Meet the Scions Who Inherited Riches But Ended Up With Rags Owing to Financial Blunders

Meet the Scions Who Inherited Riches But Ended Up With Rags Owing to Financial Blunders
Getty Images | Photo by Bettmann

GREEN DICE DIE 4 FOUR 3 THREE 7 SEVEN | Getty Images | Photo by H. Armstrong Roberts
GREEN DICE DIE 4 FOUR 3 THREE 7 SEVEN | Getty Images | Photo by H. Armstrong Roberts

 

From renowned television personalities to heirs of industrial empires and royal scions, their lives were marked by opulence, extravagant spending, and unforeseen challenges. But inheritances that could have secured lifetimes of comfort and prosperity were instead squandered in the pursuit of lavish lifestyles, ill-fated investments, and personal vices. Take a look at tales of financial decline, that serve as cautionary reminders of the intricate relationship between wealth, responsibility, and the human condition.

Clarissa Dickson Wright 

Clarissa Dickson Wright | Getty Images | Photo by Colin McPherson
Clarissa Dickson Wright | Getty Images | Photo by Colin McPherson

 

Clarissa Dickson Wright, renowned for her later TV series "Two Fat Ladies," faced a significant turning point towards the end of the '70s. Following her mother's passing, she inherited a substantial sum of approximately $3.4 million, while she held a well-paying role as an attorney in London. However, the emotional toll of losing her mother, coupled with her father's subsequent death, plunged her into a profound depression. To cope with her grief, she turned to alcohol, setting the stage for a series of financial missteps. She indulged in lavish spending on luxury yachts, private jets, and opulent hotels, and by 1982, her excessive partying and reckless expenditures had eroded her financial cushion. Her party-centric lifestyle became a barrier to her legal career, and soon she found herself homeless.

Tori Spelling

Tori Spelling in New York City | Getty Images | Photo by Santiago Felipe
Tori Spelling in New York City | Getty Images | Photo by Santiago Felipe

 

Tori Spelling, a renowned actress and one of the beneficiaries of her father Aaron Spelling's $600 million estate, faced financial challenges due to her extravagant lifestyle. Concerned about her spendthrift tendencies, her father decided to limit her inheritance to a modest $800,000, allocating the majority of his fortune to his wife, Candy. However, this reduction in her inheritance did little to deter Spelling, who occasionally splurged up to $60,000 in a single shopping spree. As her debts accumulated from her extravagant lifestyle, she also faced a daunting tax bill exceeding $1 million, leading to legal pressures to settle her outstanding debts.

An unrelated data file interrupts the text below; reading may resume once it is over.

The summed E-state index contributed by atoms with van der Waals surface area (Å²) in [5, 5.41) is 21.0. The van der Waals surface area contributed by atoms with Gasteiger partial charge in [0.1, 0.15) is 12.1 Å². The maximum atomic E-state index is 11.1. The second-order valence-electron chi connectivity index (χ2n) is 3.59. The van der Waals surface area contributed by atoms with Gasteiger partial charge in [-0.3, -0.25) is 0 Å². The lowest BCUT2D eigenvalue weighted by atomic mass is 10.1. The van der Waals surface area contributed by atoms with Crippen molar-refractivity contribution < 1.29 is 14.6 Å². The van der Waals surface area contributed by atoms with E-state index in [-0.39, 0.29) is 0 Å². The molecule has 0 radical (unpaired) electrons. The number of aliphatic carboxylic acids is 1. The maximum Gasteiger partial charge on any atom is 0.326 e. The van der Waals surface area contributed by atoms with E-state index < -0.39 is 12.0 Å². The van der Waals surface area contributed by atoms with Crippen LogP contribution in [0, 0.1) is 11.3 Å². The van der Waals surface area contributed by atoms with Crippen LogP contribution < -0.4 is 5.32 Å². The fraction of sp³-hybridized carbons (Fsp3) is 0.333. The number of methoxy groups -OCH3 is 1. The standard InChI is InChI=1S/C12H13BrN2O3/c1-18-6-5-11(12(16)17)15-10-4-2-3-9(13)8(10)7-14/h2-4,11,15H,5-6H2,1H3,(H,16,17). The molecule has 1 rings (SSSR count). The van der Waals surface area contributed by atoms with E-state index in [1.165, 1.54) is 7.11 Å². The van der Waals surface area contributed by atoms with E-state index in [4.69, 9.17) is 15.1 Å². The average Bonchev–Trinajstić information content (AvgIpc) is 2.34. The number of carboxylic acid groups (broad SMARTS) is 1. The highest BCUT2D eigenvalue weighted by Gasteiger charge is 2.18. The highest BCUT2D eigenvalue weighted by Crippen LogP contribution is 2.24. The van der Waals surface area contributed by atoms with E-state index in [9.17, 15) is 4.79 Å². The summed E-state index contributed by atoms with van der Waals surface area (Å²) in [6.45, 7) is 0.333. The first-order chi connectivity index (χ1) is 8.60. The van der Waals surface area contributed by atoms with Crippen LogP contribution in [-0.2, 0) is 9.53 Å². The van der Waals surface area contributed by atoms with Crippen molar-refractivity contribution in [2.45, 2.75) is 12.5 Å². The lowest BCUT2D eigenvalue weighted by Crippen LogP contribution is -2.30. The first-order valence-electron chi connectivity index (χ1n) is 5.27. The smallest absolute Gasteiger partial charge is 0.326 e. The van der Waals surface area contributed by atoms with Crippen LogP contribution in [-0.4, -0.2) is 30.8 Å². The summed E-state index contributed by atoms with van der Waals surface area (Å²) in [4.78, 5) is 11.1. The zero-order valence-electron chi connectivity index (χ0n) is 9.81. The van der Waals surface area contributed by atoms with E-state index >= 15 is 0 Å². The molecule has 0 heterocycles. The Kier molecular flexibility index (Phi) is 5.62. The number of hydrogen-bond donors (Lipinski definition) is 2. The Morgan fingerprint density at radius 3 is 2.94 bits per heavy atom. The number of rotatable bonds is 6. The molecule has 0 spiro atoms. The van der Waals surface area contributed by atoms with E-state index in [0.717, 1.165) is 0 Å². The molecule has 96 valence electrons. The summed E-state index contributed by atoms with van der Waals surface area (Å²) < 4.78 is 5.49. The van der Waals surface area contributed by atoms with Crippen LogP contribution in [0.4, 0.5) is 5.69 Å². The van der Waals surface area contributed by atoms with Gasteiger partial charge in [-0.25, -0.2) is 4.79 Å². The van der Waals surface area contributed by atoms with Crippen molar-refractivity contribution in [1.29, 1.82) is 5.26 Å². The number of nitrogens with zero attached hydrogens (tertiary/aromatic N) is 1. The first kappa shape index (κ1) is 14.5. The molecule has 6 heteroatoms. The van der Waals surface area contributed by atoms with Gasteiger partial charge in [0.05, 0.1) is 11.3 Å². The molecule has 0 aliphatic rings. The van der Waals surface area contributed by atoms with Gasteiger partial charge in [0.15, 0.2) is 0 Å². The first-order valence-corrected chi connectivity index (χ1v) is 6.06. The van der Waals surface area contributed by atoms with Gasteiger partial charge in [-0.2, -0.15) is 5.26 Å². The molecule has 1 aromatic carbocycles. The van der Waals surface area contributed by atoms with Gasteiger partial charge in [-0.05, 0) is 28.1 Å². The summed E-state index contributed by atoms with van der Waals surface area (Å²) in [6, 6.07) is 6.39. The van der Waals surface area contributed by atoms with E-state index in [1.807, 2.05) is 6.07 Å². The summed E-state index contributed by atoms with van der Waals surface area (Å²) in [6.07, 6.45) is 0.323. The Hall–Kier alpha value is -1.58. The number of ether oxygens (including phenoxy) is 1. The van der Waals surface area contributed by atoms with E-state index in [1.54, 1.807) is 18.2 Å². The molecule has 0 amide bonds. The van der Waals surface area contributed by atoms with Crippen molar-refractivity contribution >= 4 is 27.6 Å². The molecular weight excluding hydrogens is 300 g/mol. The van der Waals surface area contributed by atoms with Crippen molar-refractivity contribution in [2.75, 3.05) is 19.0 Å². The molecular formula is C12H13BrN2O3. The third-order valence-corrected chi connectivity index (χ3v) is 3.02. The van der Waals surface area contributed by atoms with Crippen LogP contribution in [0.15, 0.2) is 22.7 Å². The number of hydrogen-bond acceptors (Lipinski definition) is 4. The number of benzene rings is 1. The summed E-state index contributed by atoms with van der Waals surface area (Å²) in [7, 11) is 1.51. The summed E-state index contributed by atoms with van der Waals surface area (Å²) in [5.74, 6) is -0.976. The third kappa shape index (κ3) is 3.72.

Graham Roos

Royal Flush | Getty Images | Photo by FPG
Royal Flush | Getty Images | Photo by FPG

 

At the age of 26, Graham Roos found himself inheriting a surprising windfall of $750,000 following the passing of his great-aunt. While he had expected an inheritance, the magnitude of this bequest exceeded his wildest expectations. With this newfound wealth, he promptly resigned from his job and embarked on an extravagant spending spree. Unfortunately, the money didn't last long, and he paid little attention to the diminishing balance in his account. Lavish vacations and high-priced art acquisitions constituted a significant portion of his expenditures, but it was his addiction to partying and drugs that triggered a downward spiral. As he rapidly depleted his inheritance, debt began to accumulate, forcing him back into the workforce to avert the risk of homelessness.

Maureen O'Conner

Gambling | Getty Images | Photo by Lars Baron
Gambling | Getty Images | Photo by Lars Baron

 

The life of Maureen O'Conner, a political contender eyeing a seat on the San Diego City Council, changed forever when she met Robert O. Peterson, the visionary behind Jack in the Box fast-food restaurants. Following Peterson's passing, Maureen inherited a substantial fortune exceeding $50 million. However, her life took a tumultuous turn as she grappled with a brain tumor diagnosis and the profound grief of losing her husband and dear friends. She sought solace in video poker, and her "grief gambling" initially resulted in winnings surpassing $1 billion within a decade. But losses later on eclipsed her gains, leaving her with a fraction of her inheritance. Legal troubles compounded her woes, with a money laundering conviction for using her husband's nonprofit funds to settle gambling debts. Despite a deferred prison sentence, the substantial restitution and court costs left her in a state of destitution.